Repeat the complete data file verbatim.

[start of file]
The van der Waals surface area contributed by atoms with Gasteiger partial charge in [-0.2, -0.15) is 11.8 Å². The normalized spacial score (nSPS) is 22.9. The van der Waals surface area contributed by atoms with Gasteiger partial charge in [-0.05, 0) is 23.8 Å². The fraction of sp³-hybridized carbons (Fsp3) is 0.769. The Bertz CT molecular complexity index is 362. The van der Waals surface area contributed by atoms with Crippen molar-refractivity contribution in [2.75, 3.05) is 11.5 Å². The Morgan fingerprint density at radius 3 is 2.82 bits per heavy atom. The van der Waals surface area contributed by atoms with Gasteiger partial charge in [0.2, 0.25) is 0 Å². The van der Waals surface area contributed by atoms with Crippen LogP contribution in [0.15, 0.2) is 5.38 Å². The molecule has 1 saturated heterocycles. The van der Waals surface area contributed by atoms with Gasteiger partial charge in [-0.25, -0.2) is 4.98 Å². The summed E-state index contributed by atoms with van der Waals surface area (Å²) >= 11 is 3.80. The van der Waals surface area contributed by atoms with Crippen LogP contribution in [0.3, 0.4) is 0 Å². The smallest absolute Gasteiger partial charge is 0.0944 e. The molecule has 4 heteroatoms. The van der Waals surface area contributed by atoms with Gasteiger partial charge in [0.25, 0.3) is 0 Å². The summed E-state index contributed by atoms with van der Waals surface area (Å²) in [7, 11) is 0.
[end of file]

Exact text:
The van der Waals surface area contributed by atoms with Gasteiger partial charge in [-0.2, -0.15) is 11.8 Å². The normalized spacial score (nSPS) is 22.9. The van der Waals surface area contributed by atoms with Gasteiger partial charge in [-0.05, 0) is 23.8 Å². The fraction of sp³-hybridized carbons (Fsp3) is 0.769. The Bertz CT molecular complexity index is 362. The van der Waals surface area contributed by atoms with Crippen molar-refractivity contribution in [2.75, 3.05) is 11.5 Å². The Morgan fingerprint density at radius 3 is 2.82 bits per heavy atom. The van der Waals surface area contributed by atoms with Gasteiger partial charge in [0.2, 0.25) is 0 Å². The van der Waals surface area contributed by atoms with Crippen LogP contribution in [0.15, 0.2) is 5.38 Å². The molecule has 1 saturated heterocycles. The van der Waals surface area contributed by atoms with Gasteiger partial charge in [-0.25, -0.2) is 4.98 Å². The summed E-state index contributed by atoms with van der Waals surface area (Å²) >= 11 is 3.80. The van der Waals surface area contributed by atoms with Crippen LogP contribution in [0.3, 0.4) is 0 Å². The smallest absolute Gasteiger partial charge is 0.0944 e. The molecule has 4 heteroatoms. The van der Waals surface area contributed by atoms with Gasteiger partial charge in [0.25, 0.3) is 0 Å². The summed E-state index contributed by atoms with van der Waals surface area (Å²) in [7, 11) is 0.